As investors eagerly await the following inflation data release before the Federal Reserve’s meeting, Goldman Sachs analysts suggest that the market has already priced in a soft landing for the economy.

In a recent investor note, Goldman Sachs analyst David Kostin and his team highlighted the favorable combination of inflation data and indications of a growing labor market slack that led their economists to lower their estimated probability of a US recession within the next 12 months from 20% to 15%.

Kostin remarked, “Because the soft landing has mostly been reflected in equity prices, we expect little upside to the S&P 500 through year-end,” adding that their year-end S&P 500 price target is 4500, just under 1% higher than current levels.

Despite their cautious outlook, the analysts predict “resilient” earnings per share growth could propel the benchmark index by 6%, reaching their 12-month target of 4700.

The note also offered investment advice for the fourth quarter, suggesting that investors favor stocks returning cash to shareholders over those allocating resources to capital expenditures and research and development projects.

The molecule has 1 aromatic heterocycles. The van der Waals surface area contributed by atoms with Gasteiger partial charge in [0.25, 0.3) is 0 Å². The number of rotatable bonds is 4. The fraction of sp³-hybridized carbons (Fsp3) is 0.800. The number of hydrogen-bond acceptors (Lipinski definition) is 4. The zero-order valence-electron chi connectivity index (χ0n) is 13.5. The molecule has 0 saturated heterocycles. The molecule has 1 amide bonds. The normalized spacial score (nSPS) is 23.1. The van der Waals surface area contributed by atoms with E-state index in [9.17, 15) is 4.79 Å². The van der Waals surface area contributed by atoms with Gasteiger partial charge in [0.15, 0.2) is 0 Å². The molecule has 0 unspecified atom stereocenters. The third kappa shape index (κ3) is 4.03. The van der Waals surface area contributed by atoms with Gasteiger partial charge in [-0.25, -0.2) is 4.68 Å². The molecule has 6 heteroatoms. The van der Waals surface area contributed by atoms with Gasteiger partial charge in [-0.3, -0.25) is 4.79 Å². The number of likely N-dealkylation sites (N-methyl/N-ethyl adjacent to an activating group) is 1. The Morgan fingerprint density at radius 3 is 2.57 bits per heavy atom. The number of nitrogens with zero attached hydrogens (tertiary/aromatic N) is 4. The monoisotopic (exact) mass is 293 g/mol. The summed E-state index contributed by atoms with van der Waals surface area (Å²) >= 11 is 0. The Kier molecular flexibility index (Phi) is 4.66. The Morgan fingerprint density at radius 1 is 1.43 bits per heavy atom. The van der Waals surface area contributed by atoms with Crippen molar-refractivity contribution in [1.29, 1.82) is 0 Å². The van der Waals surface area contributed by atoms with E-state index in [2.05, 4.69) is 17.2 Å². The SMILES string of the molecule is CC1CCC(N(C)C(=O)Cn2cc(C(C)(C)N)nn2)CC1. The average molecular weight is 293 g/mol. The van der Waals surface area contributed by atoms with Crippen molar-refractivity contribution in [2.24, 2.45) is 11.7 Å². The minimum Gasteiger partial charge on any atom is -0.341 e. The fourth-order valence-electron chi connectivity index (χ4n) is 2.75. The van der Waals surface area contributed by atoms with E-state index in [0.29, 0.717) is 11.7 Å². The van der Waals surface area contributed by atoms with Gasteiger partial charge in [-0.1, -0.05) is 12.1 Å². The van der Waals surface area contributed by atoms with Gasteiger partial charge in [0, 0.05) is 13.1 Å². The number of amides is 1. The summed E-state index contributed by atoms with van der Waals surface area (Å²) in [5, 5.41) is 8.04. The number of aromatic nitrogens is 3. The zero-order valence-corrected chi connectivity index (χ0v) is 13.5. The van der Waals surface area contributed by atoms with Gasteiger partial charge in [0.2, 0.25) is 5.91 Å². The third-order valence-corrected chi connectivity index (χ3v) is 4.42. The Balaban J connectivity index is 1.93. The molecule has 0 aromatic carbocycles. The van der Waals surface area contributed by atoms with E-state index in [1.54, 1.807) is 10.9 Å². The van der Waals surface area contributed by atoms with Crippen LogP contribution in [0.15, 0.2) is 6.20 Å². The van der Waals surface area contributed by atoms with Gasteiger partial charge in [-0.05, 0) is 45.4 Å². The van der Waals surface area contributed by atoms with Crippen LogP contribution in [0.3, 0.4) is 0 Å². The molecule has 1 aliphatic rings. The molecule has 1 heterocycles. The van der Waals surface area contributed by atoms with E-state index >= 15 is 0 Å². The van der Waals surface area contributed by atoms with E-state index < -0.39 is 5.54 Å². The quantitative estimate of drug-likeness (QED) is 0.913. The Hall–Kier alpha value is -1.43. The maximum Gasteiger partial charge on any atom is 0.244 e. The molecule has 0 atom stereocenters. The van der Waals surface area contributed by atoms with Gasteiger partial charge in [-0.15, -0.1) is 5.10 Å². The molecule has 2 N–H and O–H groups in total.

Additionally, the analysts recommended avoiding companies susceptible to higher interest rates.

While acknowledging the potential for a “choppy path for equities” in the coming months due to factors such as GDP slowdown linked to student loan repayments, elevated mortgage rates, and the possibility of inflation fluctuations, the analysts maintain confidence in the index’s growth potential.

Historically, September has been an unfavorable month for stocks, ranking as one of the least favorable behind August, last month witnessed all three major stock indices ending in the red, interrupting the S&P and Nasdaq’s five-month winning streaks.

Despite the August setback, the S&P 500 has experienced a 16% year-to-date increase, while the Nasdaq has surged by 32%, driven mainly by the unexpected tech-fueled rally of 2023.

Investor attention is now on releasing the August Consumer Price Index (CPI) inflation data, a critical factor for evaluating the Federal Reserve’s stance on interest rate hikes at its upcoming September meeting.

Treasury Secretary Janet Yellen expressed optimism over the US’s economic prospects, emphasizing her confidence in avoiding a recession while addressing consumer price increases.